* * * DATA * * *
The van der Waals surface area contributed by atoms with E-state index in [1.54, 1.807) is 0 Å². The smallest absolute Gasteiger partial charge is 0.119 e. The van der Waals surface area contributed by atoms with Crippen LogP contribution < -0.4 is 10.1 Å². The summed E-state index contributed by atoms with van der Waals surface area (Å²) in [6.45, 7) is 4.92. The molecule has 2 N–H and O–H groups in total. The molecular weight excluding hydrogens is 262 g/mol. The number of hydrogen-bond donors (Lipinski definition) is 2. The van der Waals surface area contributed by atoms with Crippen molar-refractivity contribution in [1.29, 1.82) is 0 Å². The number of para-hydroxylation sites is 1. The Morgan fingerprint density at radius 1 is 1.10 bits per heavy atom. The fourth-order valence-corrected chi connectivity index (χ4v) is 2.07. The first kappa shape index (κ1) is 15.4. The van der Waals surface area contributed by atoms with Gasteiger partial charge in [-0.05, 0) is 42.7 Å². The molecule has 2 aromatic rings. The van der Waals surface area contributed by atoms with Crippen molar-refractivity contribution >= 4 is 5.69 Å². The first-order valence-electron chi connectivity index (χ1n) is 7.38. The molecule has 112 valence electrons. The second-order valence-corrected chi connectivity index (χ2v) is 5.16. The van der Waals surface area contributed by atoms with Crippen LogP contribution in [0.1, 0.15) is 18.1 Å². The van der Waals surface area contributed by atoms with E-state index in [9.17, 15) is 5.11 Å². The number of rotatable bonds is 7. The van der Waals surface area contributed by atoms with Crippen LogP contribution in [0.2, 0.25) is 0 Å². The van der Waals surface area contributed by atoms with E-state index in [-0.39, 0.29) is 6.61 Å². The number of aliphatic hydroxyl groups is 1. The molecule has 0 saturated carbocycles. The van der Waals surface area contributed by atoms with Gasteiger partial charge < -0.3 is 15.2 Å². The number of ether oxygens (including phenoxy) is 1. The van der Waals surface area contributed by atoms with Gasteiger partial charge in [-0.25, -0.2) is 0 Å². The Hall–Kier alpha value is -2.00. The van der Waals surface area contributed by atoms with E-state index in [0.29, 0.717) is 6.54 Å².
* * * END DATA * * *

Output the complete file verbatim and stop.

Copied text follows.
The van der Waals surface area contributed by atoms with E-state index in [1.54, 1.807) is 0 Å². The smallest absolute Gasteiger partial charge is 0.119 e. The van der Waals surface area contributed by atoms with Crippen LogP contribution < -0.4 is 10.1 Å². The summed E-state index contributed by atoms with van der Waals surface area (Å²) in [6.45, 7) is 4.92. The molecule has 2 N–H and O–H groups in total. The molecular weight excluding hydrogens is 262 g/mol. The number of hydrogen-bond donors (Lipinski definition) is 2. The van der Waals surface area contributed by atoms with Crippen molar-refractivity contribution in [1.29, 1.82) is 0 Å². The number of para-hydroxylation sites is 1. The Morgan fingerprint density at radius 1 is 1.10 bits per heavy atom. The fourth-order valence-corrected chi connectivity index (χ4v) is 2.07. The first kappa shape index (κ1) is 15.4. The van der Waals surface area contributed by atoms with Gasteiger partial charge in [-0.05, 0) is 42.7 Å². The molecule has 2 aromatic rings. The van der Waals surface area contributed by atoms with Crippen molar-refractivity contribution >= 4 is 5.69 Å². The first-order valence-electron chi connectivity index (χ1n) is 7.38. The molecule has 112 valence electrons. The second-order valence-corrected chi connectivity index (χ2v) is 5.16. The van der Waals surface area contributed by atoms with Crippen LogP contribution in [0.1, 0.15) is 18.1 Å². The van der Waals surface area contributed by atoms with E-state index in [9.17, 15) is 5.11 Å². The number of rotatable bonds is 7. The van der Waals surface area contributed by atoms with Crippen LogP contribution in [0.2, 0.25) is 0 Å². The van der Waals surface area contributed by atoms with E-state index in [-0.39, 0.29) is 6.61 Å². The number of aliphatic hydroxyl groups is 1. The molecule has 0 saturated carbocycles. The van der Waals surface area contributed by atoms with Gasteiger partial charge < -0.3 is 15.2 Å². The number of ether oxygens (including phenoxy) is 1. The van der Waals surface area contributed by atoms with Gasteiger partial charge in [-0.25, -0.2) is 0 Å². The Hall–Kier alpha value is -2.00. The van der Waals surface area contributed by atoms with E-state index in [0.29, 0.717) is 6.54 Å².